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Measured Airflow Through Gable-Roofed Naturally-Ventilated Beef Cattle Barns
Published by the American Society of Agricultural and Biological Engineers, St. Joseph, Michigan www.asabe.org
Citation: 2018 ASABE Annual International Meeting 1800864.(doi:10.13031/aim.201800864)
Authors: Erin L Cortus, Joseph Darrington, Warren Rusche
Keywords: Barns, beef, cattle, natural, ventilation.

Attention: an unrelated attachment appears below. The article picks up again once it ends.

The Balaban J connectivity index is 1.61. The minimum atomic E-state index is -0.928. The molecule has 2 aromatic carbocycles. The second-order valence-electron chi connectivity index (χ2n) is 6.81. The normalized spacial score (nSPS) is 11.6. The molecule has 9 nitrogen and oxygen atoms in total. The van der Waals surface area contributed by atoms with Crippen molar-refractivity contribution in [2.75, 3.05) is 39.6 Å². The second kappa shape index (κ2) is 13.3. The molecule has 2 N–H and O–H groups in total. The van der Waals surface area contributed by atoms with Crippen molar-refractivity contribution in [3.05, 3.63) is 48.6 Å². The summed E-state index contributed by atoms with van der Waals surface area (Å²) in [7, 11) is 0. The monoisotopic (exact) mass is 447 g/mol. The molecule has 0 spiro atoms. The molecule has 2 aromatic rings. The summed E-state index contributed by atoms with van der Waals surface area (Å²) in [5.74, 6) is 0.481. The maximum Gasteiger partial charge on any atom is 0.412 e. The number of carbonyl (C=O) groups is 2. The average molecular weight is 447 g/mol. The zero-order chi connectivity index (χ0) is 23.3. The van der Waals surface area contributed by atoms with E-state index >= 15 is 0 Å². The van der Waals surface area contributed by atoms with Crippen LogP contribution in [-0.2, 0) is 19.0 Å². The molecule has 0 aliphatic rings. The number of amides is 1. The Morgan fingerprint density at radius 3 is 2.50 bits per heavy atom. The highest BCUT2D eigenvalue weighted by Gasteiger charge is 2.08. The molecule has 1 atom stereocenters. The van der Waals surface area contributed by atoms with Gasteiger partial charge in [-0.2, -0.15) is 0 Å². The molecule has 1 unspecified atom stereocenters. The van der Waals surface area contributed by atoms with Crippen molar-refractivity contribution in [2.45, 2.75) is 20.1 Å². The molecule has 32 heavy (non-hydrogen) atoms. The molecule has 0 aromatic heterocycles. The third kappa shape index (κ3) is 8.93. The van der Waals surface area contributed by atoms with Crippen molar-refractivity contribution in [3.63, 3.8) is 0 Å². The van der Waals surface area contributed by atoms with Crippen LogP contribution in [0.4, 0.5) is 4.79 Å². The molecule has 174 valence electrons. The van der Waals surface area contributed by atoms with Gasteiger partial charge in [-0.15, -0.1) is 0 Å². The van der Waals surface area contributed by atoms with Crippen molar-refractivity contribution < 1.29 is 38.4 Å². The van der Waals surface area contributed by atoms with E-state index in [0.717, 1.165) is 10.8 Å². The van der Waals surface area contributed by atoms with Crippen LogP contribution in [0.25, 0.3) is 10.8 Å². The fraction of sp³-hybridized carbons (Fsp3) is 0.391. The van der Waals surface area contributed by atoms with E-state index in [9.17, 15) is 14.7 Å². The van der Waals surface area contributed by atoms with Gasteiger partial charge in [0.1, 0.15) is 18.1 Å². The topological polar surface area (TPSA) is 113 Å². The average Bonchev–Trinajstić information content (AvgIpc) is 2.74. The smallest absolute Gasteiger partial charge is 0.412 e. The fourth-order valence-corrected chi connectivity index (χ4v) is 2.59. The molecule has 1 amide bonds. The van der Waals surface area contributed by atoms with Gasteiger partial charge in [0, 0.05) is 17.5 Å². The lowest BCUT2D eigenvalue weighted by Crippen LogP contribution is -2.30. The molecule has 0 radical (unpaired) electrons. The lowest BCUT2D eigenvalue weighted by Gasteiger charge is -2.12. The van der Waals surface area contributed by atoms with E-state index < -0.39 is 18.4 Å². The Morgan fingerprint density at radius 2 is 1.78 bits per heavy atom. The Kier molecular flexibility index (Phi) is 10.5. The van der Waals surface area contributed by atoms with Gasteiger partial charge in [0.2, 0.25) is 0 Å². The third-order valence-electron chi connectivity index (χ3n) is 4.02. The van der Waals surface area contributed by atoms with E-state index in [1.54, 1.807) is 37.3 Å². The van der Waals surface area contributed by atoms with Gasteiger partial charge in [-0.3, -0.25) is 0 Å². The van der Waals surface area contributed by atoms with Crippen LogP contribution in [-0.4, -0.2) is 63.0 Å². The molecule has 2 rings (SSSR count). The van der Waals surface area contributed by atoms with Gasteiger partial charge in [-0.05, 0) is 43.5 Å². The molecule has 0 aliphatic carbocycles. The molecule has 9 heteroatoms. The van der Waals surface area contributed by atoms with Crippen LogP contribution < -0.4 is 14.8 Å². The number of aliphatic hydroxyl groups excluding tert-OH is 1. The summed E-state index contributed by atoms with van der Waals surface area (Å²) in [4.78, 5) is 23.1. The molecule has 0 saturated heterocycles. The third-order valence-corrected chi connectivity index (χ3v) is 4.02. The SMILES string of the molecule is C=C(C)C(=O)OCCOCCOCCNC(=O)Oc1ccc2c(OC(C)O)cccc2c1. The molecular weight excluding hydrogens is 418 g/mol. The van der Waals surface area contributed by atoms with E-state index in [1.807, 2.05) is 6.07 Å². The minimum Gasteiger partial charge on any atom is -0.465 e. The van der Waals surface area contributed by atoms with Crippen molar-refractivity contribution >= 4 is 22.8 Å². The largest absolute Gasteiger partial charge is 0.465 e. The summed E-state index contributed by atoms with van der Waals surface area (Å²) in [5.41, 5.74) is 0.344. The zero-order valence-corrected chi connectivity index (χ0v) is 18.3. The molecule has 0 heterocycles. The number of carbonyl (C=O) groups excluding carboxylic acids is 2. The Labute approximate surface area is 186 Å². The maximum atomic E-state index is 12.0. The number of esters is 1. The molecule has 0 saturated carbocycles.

Abstract. As the number of beef cattle being finished under roof increases, it is important to revisit ventilation design and management for both cattle comfort and emission estimation. The airflow through a barn provided by natural ventilation is affected by wind speed and direction, heat production in the barn, barn configuration and opening dimensions. The only factor that is under daily producer control is the north wall curtain management, which affects the opening dimension. Airflow data through two gable-roofed, deep pit manure storage, beef cattle barns oriented east-west were collected for >6 months for each barn. Anemometers in the north and south wall openings, the north and south eave openings, and the ridge monitored the airspeed through the external openings related to a central pen. Ambient wind speed and direction were monitored by an on-site weather station. Using the airspeed measurements and respective opening areas, the average hourly mean airflow through the various openings were regressed with respect to the ambient airspeed perpendicular and into the south wall opening of the barns. Different slopes were detected for winds from the north compared to winds from the south. The ridge was a continuous exhaust point at both sites, but the slope between airflow and ambient wind speed was greater for winds from the south compared to winds from the north.
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